Date(s) - 09/07
6:00pm - 9:00pm
323 10th street
San Francisco, CA
Farm and Friends – in 3D!
A presentation of the 3-D film, Farm
Written and Directed by Dale Hoyt
Produced by David Lawrence
with performances and additional artwork by
Monet Clark, Cliff Hengst, Fred Rinne, Beth Stephens & Annie Sprinkle, Gabrielle Thormann, Mary Elizabeth Yarbrough, and Steve Thurston
September 7 – October 12, 2019
Opening Reception: Saturday, September 7th, 6 – 9pm
Closing Reception: Saturday, October 12th, 2 – 4pm
Set amidst the lush greenery of an urban farm, Dale Hoyt’s 3D film, Farm, juxtaposes the idyllic charm of the natural landscape with the emotional fragility and strife-laden difficulty of social life. Through a series of parallel scenes, the film tells the story of a father-daughter pair with an incestuous past and a perverse preoccupation with serial murder; a man trying to teach another – an imbecile – how to make a “cat’s cradle,” until his student puts the yarn to other more destructive uses; and a family that violently turns against an outsider as a scapegoat for their frustrations and disappointments. Written and directed in Hoyt’s characteristically distilled and disturbing style, the characters in Farm suffer interpersonal conflicts that make the romantic promise of a return to nature seems like a palliative fantasy, offered to assuage the pain that we too often cause each other. Indeed, the hustle and bustle of city life is easy to see through the green leaves of the film’s setting, as if threatening to overtake the farm eventually. In fact, as the film was being shot, the farm was being dismantled – its promise of a simpler life a casualty of San Francisco’s cutthroat development boom.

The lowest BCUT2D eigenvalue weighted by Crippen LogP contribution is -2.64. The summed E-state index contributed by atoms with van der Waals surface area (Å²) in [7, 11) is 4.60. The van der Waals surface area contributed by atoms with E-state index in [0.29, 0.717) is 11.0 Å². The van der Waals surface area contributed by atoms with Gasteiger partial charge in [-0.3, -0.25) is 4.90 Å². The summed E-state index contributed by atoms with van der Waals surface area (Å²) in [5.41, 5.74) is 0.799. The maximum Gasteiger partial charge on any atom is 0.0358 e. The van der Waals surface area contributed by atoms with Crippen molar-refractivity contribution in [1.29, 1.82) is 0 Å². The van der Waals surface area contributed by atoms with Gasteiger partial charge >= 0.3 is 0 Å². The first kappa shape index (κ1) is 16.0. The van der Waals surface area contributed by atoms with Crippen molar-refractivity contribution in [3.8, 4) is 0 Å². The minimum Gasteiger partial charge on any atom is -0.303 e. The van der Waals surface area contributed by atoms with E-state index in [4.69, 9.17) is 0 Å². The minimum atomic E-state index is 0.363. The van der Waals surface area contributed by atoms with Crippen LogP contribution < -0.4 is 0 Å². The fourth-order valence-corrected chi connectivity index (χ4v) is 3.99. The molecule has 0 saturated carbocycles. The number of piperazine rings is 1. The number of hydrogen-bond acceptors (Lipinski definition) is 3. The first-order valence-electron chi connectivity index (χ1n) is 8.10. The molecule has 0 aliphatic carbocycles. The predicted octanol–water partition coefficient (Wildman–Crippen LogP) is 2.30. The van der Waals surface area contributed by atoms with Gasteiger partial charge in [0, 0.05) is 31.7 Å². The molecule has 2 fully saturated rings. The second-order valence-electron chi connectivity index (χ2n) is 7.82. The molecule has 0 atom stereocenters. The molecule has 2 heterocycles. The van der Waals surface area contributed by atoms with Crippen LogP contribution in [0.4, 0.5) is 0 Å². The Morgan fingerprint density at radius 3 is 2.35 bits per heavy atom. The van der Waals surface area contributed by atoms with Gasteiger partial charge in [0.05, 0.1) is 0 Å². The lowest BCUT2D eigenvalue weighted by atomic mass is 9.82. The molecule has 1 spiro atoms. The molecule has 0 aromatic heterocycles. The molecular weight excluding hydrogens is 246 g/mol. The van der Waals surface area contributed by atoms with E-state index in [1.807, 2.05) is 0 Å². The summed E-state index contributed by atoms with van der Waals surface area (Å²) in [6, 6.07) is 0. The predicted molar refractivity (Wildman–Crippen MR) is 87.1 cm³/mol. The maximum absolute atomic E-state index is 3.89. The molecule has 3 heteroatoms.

The exhibition, Farm and Friends – in 3D!, expands upon the themes in Hoyt’s film by presenting it in conjunction with works by the artists who perform in the movie, including Monet Clark, Cliff Hengst, Fred Rinne, Beth Stephens & Annie Sprinkle, Gabrielle Thormann, Mary Elizabeth Yarbrough, and Steve Thurston. Hoyt’s cast is comprised of friends and occasional collaborators who, like him, are long-standing stalwarts of the Bay Area’s art and film communities. Their artistic strategies are different, and none of their work expresses the same degree of psychological dissonance as Hoyt’s films, but they register and address many of the same orienting concerns: the excesses of love and desire, the travails of city and social life, disillusionment in the face of nature’s destruction, and the difficulties that make us who we are in all of our eccentric glory. Indeed, they themselves present a loose network of singular characters, who have found a way to soldier forward, even to thrive, while the place where they live has been re-built and dismantled.